Your First Reaction Will Probably Kill You If . . .

Chemical

A gas leak in Bhopal India is considered the worst industrial accident with a death toll that has never been fixed, but was definitely over 5,000. Many died because they tried to escape. Running is the WRONG thing to do.

Disasters at plants like the one in Bhopal, train derailments, tanker truck crashes and other incidents make a chemical accident a possibility anywhere. While outlawed, chemical weapons are a reality of our world. Chemical weapons can be made more easily than the other two arms of the triad of weapons of mass destruction: nuclear and biological. Thus, they are a favorite of terrorists. They have been used. They will be used again.

Chemical warfare is the use of non-living toxins to incapacitate or kill humans, plants or animals. Chemical terrorism is the same, except not state- sponsored.

As long as there has been warfare, humans have used chemical warfare in various forms. Fire, in fact, is considered chemical warfare. Poison is another mode.

Chemical Warfare was used extensively in World War I. The French were the first to employ it. It is estimated there were 1.3 million chemical weapon casualties in the war, including civilians. Like biological weapons, chemical weapons are indiscriminate in who they attack.

In World War II, the Japanese and Germans employed chemical weapons in various ways. The Allies stockpiled them for possible use in the extreme. The Japanese employed them in China. (See my slideshare on Unit 731) The Germans didn’t use them in combat, but in concentration camps for extermination and killed millions.

There are some unique properties to chemical weapons and agents. There are over 70 different types and they can come in solid, liquid or gas form. Some act not only via the lungs but through contact with the skin, such as mustard gas. Agents are divided into lethal and incapacitating. Chemical agents are also rated according to their persistency: how long they remain active after being deployed.

Non-persistent chemical agents lose their effectiveness anywhere from seconds to hours after their dispersal. Persistent chemical agents remain for days and even weeks. For most of us, the biggest problem with chemical agents is detection.

The reality is it’s very difficult to detect a chemical accident or attack. The most important sign is the event that initiates the accident or attack. A train derailment is one example. Often, chemical attacks are done via an initial explosion. It was three hours into the Tokyo Sarin attack before they even realized an agent had been used. Always assume the worst. Observing other people and animals is the last resort of detection.

Besides industrial accidents, chemical agents can be delivered by a variety of means: Air Via the water supply Via the food supply. The bottom line is a chemical agent requires direct contact.

There are four main types of chemical agents: Nerve Agents: require ingestion, respiration or contact Blood Agents: absorbed through respiration Choking Agents: absorbed through respiration Blistering Agents: burns skin and internal tissues (mouth, throat and lungs) on contact.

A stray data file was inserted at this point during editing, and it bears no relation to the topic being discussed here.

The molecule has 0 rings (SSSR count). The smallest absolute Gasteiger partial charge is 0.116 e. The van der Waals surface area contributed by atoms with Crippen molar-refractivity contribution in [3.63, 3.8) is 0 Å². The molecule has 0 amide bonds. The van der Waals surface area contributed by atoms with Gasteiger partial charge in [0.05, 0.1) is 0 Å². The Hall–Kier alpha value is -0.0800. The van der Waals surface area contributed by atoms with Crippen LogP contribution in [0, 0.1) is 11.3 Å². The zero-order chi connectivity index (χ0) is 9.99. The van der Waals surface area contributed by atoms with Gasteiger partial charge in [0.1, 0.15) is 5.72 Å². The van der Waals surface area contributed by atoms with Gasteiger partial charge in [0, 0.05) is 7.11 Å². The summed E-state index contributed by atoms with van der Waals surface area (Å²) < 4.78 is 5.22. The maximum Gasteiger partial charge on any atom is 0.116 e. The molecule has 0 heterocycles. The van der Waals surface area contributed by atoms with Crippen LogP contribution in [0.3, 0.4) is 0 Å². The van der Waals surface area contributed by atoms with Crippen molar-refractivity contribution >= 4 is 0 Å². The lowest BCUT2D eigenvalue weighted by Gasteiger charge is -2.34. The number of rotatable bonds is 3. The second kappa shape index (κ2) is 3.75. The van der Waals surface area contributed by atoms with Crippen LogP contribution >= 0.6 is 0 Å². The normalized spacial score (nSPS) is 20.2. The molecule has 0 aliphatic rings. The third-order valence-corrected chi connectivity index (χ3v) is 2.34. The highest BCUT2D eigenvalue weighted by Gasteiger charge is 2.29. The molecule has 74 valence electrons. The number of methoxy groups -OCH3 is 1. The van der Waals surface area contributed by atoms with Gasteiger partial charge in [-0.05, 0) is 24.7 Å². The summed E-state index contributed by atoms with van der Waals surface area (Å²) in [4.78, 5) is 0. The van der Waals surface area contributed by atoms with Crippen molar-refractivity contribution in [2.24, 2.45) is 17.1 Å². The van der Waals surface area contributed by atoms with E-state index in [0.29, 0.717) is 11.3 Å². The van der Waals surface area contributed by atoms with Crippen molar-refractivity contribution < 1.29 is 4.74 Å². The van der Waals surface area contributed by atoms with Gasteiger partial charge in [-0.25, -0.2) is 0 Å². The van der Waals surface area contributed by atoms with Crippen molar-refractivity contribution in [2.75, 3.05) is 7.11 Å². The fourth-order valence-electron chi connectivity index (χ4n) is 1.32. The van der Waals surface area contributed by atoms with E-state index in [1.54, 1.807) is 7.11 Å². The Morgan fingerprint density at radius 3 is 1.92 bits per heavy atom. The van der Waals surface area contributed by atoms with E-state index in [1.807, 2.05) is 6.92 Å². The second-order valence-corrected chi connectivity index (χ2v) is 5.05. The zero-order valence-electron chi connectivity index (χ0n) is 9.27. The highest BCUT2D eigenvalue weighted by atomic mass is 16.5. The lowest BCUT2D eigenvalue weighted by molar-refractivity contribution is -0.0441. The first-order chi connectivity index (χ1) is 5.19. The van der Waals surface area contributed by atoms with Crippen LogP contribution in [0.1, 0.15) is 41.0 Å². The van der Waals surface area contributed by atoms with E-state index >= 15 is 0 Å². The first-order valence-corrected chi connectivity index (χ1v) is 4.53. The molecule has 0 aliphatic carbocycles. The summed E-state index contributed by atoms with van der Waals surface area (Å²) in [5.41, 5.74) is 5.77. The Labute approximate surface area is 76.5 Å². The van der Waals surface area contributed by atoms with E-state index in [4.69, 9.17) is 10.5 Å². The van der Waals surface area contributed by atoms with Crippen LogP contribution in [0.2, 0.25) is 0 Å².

These agents have various effects: Nerve Agents: loss of muscle control, respiratory failure and death Blood Agents: interferes with the body’s oxygen supply, leading to death Choking Agents: death from lack of oxygen Blistering Agents: causes blisters, lung damage, long term debilitating injuries including blindness

To prepare, there are several items that are of value: A gas mask. Many chemical agents act through the respiratory system. However, most of us don’t carry a gas mask around with us. Most are not trained how to use one and gas masks require maintenance of the filters.

Another way to prepare is to be ready to seal your house, or part of your house, off from outside air. For this you will need polyethylene sheeting and tape. It’s best to find a single room, deep inside your house for this; one with no windows and the least amount of doors. Seal any vents. Remember that agents tend to settle so going higher is better.

Shut all air intakes into the house. Turn off AC/Heating. Use wet towels to seal the bottom of doors. If caught in your car, stay in the car. Keep windows closed. Turn off AC/Heating. Turn off outside air circulation. Covers air vents.

Cover yourself completely. Remember, some agents act through the skin. Long pants, long sleeve shirts, masks, hats and gloves.

A huge mistake people make when caught in a chemical accident or attack is fleeing. This killed many during the Bhopal disaster. You are better off sealing yourself inside. Running will expose you more and also cause you to ingest the agent.

A free slideshow on this topic and many others about interesting history, survival, writing and other topics is on my web site at www.bobmayer.com/workshops

West Point grad; Special Ops Vet; NY Times bestseller of over 80 books; for free books and over 200 free downloadable slideshows go to www.bobmayer.com

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